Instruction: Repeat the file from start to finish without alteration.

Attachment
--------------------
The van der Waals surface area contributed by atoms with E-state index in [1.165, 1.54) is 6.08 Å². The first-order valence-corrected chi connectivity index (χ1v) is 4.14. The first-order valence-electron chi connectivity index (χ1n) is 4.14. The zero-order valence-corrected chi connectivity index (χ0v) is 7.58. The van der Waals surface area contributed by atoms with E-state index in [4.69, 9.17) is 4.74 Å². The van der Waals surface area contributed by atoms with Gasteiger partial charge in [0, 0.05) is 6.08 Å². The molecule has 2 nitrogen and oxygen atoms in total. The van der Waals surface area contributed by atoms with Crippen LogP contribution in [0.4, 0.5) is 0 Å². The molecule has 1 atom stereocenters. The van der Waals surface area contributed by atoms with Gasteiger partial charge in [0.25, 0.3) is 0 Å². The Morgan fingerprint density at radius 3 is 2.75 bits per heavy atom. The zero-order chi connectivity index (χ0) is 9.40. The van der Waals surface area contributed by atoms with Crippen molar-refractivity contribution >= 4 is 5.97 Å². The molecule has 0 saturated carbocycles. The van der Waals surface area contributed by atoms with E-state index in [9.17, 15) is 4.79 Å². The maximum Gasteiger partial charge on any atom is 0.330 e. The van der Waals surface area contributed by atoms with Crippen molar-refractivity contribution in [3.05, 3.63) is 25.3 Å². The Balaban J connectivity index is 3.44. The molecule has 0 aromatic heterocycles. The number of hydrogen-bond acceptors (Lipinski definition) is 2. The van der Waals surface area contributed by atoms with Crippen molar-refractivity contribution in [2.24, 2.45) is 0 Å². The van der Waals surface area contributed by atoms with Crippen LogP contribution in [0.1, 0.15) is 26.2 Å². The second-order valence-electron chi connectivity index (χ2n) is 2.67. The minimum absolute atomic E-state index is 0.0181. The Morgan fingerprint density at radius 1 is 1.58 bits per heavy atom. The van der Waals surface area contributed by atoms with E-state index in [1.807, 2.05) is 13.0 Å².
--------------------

The van der Waals surface area contributed by atoms with E-state index in [1.165, 1.54) is 6.08 Å². The first-order valence-corrected chi connectivity index (χ1v) is 4.14. The first-order valence-electron chi connectivity index (χ1n) is 4.14. The zero-order valence-corrected chi connectivity index (χ0v) is 7.58. The van der Waals surface area contributed by atoms with E-state index in [4.69, 9.17) is 4.74 Å². The van der Waals surface area contributed by atoms with Gasteiger partial charge in [0, 0.05) is 6.08 Å². The molecule has 2 nitrogen and oxygen atoms in total. The van der Waals surface area contributed by atoms with Crippen LogP contribution in [0.4, 0.5) is 0 Å². The molecule has 1 atom stereocenters. The van der Waals surface area contributed by atoms with Gasteiger partial charge in [0.25, 0.3) is 0 Å². The Morgan fingerprint density at radius 3 is 2.75 bits per heavy atom. The zero-order chi connectivity index (χ0) is 9.40. The van der Waals surface area contributed by atoms with Crippen molar-refractivity contribution >= 4 is 5.97 Å². The molecule has 0 saturated carbocycles. The van der Waals surface area contributed by atoms with E-state index in [9.17, 15) is 4.79 Å². The maximum Gasteiger partial charge on any atom is 0.330 e. The van der Waals surface area contributed by atoms with Crippen molar-refractivity contribution in [3.05, 3.63) is 25.3 Å². The Balaban J connectivity index is 3.44. The molecule has 0 aromatic heterocycles. The number of hydrogen-bond acceptors (Lipinski definition) is 2. The van der Waals surface area contributed by atoms with Crippen molar-refractivity contribution in [2.24, 2.45) is 0 Å². The van der Waals surface area contributed by atoms with Crippen LogP contribution in [0.1, 0.15) is 26.2 Å². The second-order valence-electron chi connectivity index (χ2n) is 2.67. The minimum absolute atomic E-state index is 0.0181. The Morgan fingerprint density at radius 1 is 1.58 bits per heavy atom. The van der Waals surface area contributed by atoms with E-state index in [1.807, 2.05) is 13.0 Å².